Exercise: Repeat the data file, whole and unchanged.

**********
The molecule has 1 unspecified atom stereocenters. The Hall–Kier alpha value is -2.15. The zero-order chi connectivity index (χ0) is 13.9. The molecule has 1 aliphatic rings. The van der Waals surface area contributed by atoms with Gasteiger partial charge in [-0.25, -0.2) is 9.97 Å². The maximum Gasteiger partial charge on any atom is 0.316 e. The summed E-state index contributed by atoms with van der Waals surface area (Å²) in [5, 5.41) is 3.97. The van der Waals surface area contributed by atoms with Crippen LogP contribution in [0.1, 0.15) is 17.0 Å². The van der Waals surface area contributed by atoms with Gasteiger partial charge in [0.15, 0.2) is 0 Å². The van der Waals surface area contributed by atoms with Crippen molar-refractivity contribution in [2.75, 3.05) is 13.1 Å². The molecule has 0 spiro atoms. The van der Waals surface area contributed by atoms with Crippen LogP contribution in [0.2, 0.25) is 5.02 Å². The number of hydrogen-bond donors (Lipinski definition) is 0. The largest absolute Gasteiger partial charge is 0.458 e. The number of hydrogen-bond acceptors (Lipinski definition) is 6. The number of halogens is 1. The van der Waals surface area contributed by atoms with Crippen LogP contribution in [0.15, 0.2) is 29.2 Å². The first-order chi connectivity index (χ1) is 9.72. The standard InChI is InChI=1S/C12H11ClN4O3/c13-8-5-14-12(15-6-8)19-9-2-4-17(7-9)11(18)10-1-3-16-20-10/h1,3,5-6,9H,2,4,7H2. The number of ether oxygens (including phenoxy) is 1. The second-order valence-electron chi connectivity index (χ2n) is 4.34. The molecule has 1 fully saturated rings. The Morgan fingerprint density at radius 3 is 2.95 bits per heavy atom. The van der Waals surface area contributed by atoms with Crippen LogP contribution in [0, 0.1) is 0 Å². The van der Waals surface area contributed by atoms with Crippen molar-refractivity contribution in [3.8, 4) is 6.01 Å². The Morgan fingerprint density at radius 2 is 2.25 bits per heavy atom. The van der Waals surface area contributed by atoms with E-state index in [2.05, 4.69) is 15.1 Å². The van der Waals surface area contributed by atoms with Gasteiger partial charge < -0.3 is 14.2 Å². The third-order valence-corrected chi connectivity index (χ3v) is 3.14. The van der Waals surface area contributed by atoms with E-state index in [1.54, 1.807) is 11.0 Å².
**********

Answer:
The molecule has 1 unspecified atom stereocenters. The Hall–Kier alpha value is -2.15. The zero-order chi connectivity index (χ0) is 13.9. The molecule has 1 aliphatic rings. The van der Waals surface area contributed by atoms with Gasteiger partial charge in [-0.25, -0.2) is 9.97 Å². The maximum Gasteiger partial charge on any atom is 0.316 e. The summed E-state index contributed by atoms with van der Waals surface area (Å²) in [5, 5.41) is 3.97. The van der Waals surface area contributed by atoms with Crippen LogP contribution in [0.1, 0.15) is 17.0 Å². The van der Waals surface area contributed by atoms with Gasteiger partial charge in [0.15, 0.2) is 0 Å². The van der Waals surface area contributed by atoms with Crippen molar-refractivity contribution in [2.75, 3.05) is 13.1 Å². The molecule has 0 spiro atoms. The van der Waals surface area contributed by atoms with Crippen LogP contribution in [0.2, 0.25) is 5.02 Å². The number of hydrogen-bond donors (Lipinski definition) is 0. The largest absolute Gasteiger partial charge is 0.458 e. The number of hydrogen-bond acceptors (Lipinski definition) is 6. The number of halogens is 1. The van der Waals surface area contributed by atoms with Crippen LogP contribution in [0.15, 0.2) is 29.2 Å². The first-order chi connectivity index (χ1) is 9.72. The standard InChI is InChI=1S/C12H11ClN4O3/c13-8-5-14-12(15-6-8)19-9-2-4-17(7-9)11(18)10-1-3-16-20-10/h1,3,5-6,9H,2,4,7H2. The number of ether oxygens (including phenoxy) is 1. The second-order valence-electron chi connectivity index (χ2n) is 4.34. The molecule has 1 fully saturated rings. The Morgan fingerprint density at radius 3 is 2.95 bits per heavy atom. The van der Waals surface area contributed by atoms with Crippen LogP contribution in [0, 0.1) is 0 Å². The van der Waals surface area contributed by atoms with Crippen molar-refractivity contribution in [3.8, 4) is 6.01 Å². The Morgan fingerprint density at radius 2 is 2.25 bits per heavy atom. The van der Waals surface area contributed by atoms with E-state index in [2.05, 4.69) is 15.1 Å². The van der Waals surface area contributed by atoms with Gasteiger partial charge < -0.3 is 14.2 Å². The third-order valence-corrected chi connectivity index (χ3v) is 3.14. The van der Waals surface area contributed by atoms with E-state index in [1.54, 1.807) is 11.0 Å².